University Marshal: Christine C. Tangney, PhD, FACN, CNS

Christine C. Tangney, PhD, FACN, CNS

The designation of University marshal, the first academic official to enter the commencement hall, is among the highest honors bestowed upon a faculty member at Rush University. The marshal leads and attends to the procession ritual of the University faculty, the graduating students and the president’s party.

The marshal, bearing the University’s mace, symbolizes the authority and leadership that faculty exercise over the educational process to ensure the preparation of competent and responsible graduates. In representing the faculty, the marshal is a member held in highest esteem for significant accomplishments in teaching, research and patient care. Selection of the University marshal typically has rotated among the four colleges, and the selection process is determined by the college.

The 2017 Rush University marshal is Christine C. Tangney, PhD, FACN, CNS, a professor and associate dean for research in the College of Health Sciences. Her expertise is in assessment of dietary behaviors of individuals, and population samples in relation to cardiovascular and cognitive health.

Tangney has mentored more than 100 graduate students in clinical nutrition, as well as doctoral candidates in the College of Health Sciences at Rush University and the School of Health and Human Sciences at the University of North Carolina, and served on more than 70 thesis or dissertation committees for graduate students in the Colleges of Health Sciences and College of Nursing at Rush. She has been privileged to hood more than 10 graduating classes in the College of Health Sciences’ Clinical Nutrition master’s program.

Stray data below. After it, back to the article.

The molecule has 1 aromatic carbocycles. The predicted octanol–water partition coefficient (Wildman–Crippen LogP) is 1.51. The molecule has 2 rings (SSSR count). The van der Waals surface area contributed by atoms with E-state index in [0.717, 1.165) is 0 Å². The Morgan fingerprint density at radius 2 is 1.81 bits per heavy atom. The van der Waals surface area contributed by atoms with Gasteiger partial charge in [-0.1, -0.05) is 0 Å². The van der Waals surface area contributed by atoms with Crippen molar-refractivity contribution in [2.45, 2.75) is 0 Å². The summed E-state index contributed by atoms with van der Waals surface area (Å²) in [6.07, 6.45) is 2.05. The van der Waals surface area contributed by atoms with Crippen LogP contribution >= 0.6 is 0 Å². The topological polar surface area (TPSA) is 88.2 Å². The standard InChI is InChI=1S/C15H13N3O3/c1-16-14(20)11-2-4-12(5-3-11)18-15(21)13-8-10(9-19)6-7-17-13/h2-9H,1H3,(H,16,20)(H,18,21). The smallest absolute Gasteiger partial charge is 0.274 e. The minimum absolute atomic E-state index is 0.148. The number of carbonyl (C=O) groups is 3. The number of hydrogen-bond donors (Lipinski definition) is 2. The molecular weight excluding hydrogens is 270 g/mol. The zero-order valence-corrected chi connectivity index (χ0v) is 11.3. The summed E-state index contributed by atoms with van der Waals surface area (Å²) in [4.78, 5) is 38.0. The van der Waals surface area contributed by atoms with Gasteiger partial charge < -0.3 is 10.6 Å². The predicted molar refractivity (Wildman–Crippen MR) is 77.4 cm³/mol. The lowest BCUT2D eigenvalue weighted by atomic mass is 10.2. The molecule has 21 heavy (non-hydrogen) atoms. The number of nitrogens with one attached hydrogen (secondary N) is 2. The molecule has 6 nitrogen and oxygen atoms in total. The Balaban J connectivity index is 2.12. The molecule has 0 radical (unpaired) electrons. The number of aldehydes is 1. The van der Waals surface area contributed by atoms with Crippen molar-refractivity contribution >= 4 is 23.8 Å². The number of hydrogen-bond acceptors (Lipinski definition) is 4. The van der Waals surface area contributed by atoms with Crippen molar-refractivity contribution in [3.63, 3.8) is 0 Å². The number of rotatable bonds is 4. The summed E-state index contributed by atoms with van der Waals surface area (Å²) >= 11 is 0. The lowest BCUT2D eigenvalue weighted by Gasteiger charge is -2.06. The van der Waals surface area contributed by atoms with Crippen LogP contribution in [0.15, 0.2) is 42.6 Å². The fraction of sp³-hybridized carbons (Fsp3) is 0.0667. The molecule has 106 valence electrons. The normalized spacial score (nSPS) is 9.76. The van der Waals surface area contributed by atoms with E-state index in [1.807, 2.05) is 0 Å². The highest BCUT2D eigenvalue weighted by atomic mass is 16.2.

Her early research focused on pulmonary disease and nutrition assessment at the bench, but evolved to include population approaches in nutritional epidemiology. Much of her recent efforts focus on the development of short dietary screeners to monitor changes in dietary behaviors and key biomarkers of young prehypertensive African-American women, women who are middle-age or older with cardiovascular risk, individuals with Alzheimer’s disease or Parkinson’s disease, as well as breast cancer survivors.

Understanding what constitutes meaningful dietary changes — and conversely, dietary stability — is a critical component of her research. Her earlier research centered on the influence of dietary antioxidants, particularly vitamin E in Parkinson’s disease and Alzheimer’s disease, and heart diseases.

She has authored or co-authored more than 125 papers and five book chapters. In addition, Tangney has presented or lectured at more than 150 conferences, addressing the use and refinement of dietary pattern indices — the Healthy Eating Index, or HEI, Mediterranean Diet Pattern, Dietary Approaches to Stop Hypertension, or DASH — clinical/functional outcomes and biomarkers of healthy women and men and those with chronic diseases, particularly Parkinson’s disease, breast cancer, Alzheimer’s disease and cardiovascular diseases.